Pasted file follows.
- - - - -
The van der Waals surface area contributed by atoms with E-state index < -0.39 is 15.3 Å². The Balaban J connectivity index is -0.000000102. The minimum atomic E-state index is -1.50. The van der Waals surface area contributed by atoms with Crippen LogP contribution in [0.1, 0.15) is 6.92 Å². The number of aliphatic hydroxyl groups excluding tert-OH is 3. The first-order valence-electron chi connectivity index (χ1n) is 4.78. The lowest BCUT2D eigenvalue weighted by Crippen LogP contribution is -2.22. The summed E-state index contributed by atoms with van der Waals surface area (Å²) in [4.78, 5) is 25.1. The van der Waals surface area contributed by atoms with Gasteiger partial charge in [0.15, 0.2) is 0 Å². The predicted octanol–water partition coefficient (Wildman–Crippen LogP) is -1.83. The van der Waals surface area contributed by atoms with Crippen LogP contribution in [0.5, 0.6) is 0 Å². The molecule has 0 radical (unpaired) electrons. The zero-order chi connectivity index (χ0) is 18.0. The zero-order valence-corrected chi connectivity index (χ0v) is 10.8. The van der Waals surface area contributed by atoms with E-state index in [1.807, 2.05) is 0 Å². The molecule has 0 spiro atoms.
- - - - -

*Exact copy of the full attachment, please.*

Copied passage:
The van der Waals surface area contributed by atoms with E-state index < -0.39 is 15.3 Å². The Balaban J connectivity index is -0.000000102. The minimum atomic E-state index is -1.50. The van der Waals surface area contributed by atoms with Crippen LogP contribution in [0.1, 0.15) is 6.92 Å². The number of aliphatic hydroxyl groups excluding tert-OH is 3. The first-order valence-electron chi connectivity index (χ1n) is 4.78. The lowest BCUT2D eigenvalue weighted by Crippen LogP contribution is -2.22. The summed E-state index contributed by atoms with van der Waals surface area (Å²) in [4.78, 5) is 25.1. The van der Waals surface area contributed by atoms with Gasteiger partial charge in [0.15, 0.2) is 0 Å². The predicted octanol–water partition coefficient (Wildman–Crippen LogP) is -1.83. The van der Waals surface area contributed by atoms with Crippen LogP contribution in [0.5, 0.6) is 0 Å². The molecule has 0 radical (unpaired) electrons. The zero-order chi connectivity index (χ0) is 18.0. The zero-order valence-corrected chi connectivity index (χ0v) is 10.8. The van der Waals surface area contributed by atoms with E-state index in [1.807, 2.05) is 0 Å². The molecule has 0 spiro atoms.